No tiles for this bath­room

Home Paint It - - CONTENTS - By Mar­ian van Wyk Pho­to­graphs Fran­cois Ober­hol­ster

Thanks to the cre­ative use

of paint – from floor to ceil­ing – this Bloem­fontein bath­room is as good as new.

Costs

Rika and Jo­han spent R15 600 on their new bath­room. This in­cluded de­mol­ish­ing and plumb­ing with the help of a builder, build­ing ma­te­ri­als, all prod­ucts such as paint and sealant, new taps, the mir­ror, cur­tain and glass for the basin. The project would have cost sig­nif­i­cantly more if they’d used tiles in­stead of paint.

The project

Since Rika and Jo­han van Zyl of Bloem­fontein moved into their home four years ago, they’ve tack­led a new project ev­ery year. “This year, the bath­room was our spe­cial project,” says Rika, a law lec­turer at Free State Uni­ver­sity. “It was re­ally an eye­sore – old-fash­ioned or­ange tiles ev­ery­where, no shower and a small sin­gle basin. And we were over the tiles!”

Rika and Jo­han, a pri­mary school teacher, started work­ing on the bath­room bit by bit be­fore the De­cem­ber hol­i­days and then in Jan­uary spent two full weeks com­plet­ing the project.

Rika ex­plains: “I’m will­ing to paint any­thing and I like to try new prod­ucts. I couldn’t think of one good rea­son why a bath­room should have tiles. With the lat­est paints and sealants, a tile-free bath­room is en­tirely pos­si­ble; it’s also much more af­ford­able if you want to change your colour scheme at a later stage.”

Jo­han laid the con­crete floor him­self, af­ter which Rika ap­plied two coats of Impa Paints Bath­room & Kitchen in White.

“Paint­ing the pat­tern wasn’t dif­fi­cult, just time-con­sum­ing. I used a small brush, start­ing in the mid­dle and work­ing out­wards. I thought I would have to wait for the paint to dry be­fore I lifted the sten­cil, but it dried well,” says Rika.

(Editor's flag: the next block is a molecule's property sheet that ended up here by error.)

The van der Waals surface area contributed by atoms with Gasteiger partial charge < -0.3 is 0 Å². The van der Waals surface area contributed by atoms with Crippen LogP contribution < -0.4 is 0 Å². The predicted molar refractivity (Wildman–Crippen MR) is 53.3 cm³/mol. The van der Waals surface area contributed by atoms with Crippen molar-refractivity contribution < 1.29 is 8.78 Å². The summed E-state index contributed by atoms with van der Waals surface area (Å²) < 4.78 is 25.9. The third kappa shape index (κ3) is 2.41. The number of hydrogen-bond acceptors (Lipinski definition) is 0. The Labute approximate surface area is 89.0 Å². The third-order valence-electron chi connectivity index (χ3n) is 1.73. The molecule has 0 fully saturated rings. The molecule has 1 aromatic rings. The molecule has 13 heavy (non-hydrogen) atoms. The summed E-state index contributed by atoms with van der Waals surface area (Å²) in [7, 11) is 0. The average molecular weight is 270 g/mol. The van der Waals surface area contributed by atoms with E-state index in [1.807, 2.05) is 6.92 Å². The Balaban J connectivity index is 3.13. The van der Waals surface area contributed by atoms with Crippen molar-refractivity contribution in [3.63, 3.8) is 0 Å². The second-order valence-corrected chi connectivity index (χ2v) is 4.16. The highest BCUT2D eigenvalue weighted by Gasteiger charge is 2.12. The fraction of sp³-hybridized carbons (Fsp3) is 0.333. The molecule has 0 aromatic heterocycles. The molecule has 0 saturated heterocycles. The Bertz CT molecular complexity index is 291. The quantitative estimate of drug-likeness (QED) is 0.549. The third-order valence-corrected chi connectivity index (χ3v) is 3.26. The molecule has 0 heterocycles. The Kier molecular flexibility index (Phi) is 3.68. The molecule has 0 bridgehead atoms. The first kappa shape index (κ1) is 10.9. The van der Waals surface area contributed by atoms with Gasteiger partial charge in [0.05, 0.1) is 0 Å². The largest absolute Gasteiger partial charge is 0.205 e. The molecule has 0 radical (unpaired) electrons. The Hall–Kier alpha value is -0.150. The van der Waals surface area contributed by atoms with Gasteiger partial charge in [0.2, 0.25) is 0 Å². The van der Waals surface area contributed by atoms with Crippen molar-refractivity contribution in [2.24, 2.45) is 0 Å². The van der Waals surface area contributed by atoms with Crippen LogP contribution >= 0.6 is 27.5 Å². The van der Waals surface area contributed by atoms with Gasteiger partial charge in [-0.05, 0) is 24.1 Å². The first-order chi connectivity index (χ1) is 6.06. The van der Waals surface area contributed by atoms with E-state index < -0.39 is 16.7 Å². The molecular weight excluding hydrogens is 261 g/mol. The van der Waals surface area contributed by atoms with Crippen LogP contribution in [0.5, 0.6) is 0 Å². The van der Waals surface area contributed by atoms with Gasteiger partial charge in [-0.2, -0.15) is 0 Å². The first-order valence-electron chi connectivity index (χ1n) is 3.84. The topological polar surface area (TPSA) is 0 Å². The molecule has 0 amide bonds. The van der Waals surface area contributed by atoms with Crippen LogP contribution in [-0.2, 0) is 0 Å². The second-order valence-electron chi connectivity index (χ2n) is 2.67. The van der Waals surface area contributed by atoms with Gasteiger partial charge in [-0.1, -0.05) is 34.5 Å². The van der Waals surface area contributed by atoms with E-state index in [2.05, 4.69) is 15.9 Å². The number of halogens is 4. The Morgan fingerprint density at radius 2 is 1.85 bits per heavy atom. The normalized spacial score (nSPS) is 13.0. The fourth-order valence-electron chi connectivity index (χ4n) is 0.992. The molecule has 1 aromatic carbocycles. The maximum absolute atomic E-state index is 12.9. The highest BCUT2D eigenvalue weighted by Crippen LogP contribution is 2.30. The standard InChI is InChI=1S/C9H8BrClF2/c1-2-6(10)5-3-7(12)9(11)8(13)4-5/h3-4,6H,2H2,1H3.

The grey paint (Rika used an enamel paint; try the Du­lux Trade Floor­cote Enamel range for a sim­i­lar ef­fect) smudged a lit­tle in places, but she says this adds to the home­made feel. “I didn’t want it to be per­fect. Af­ter two coats of Uro Seal sealant, the floor was fi­nally fin­ished.

“This project was like ther­apy! I re­ally en­joyed it. Peo­ple warned us that the sealant would re­sult in the white parts of the floor yel­low­ing but we took the chance and, for­tu­nately, this hasn’t hap­pened,” says Rika.

ABOVE Rika took about eight hours to paint this pat­tern on the floor. She found the pat­tern on Pin­ter­est and made the sten­cil her­self. She first printed it on A3 pa­per, then traced the pat­tern onto a piece of thick card­board and cut it out with a craft knife.

Rika’s tips

• Don’t be afraid to try some­thing new like paint and sealant in­stead of tiles.

• Paint is a lot cheaper than tiles and there are all kinds of qual­ity sealants that are wa­ter- and mois­ture-re­sis­tant.

• You might think your hand­i­work isn’t per­fect but you’re the only one who’s go­ing to no­tice.

• Play around with dif­fer­ent styles and ask for ideas and ad­vice from peo­ple who’ve com­pleted sim­i­lar projects.

Other fin­ishes

Walls Impa Paints Bath­room & Kitchen White Shower walls Wa­ter­proof­ing prod­uct: Aquacure White Paint: Nova Gel­coat White

The wash­basin was painted with Co­prox Ma­sonry Wa­ter­proof­ing in the colour Light Grey and sealed with Co­prox Wall & Floor Clear Sealer. Jo­han made the mir­ror frame.

Be­fore

Wire bas­kets from Mr Price Home; plant pot from Wool­worths

A builder as­sisted with the con­struc­tion of the basin. It con­sists of a con­crete lin­tel in

front with an iron frame at the back. A con­crete slab was laid at a slight an­gle and then cov­ered with a piece of glass. The wa­ter flows over the glass into a trough and from there into the out­let pipe.

Be­fore

If you like the colour of this door,

try Du­lux Sap­phire Springs 1

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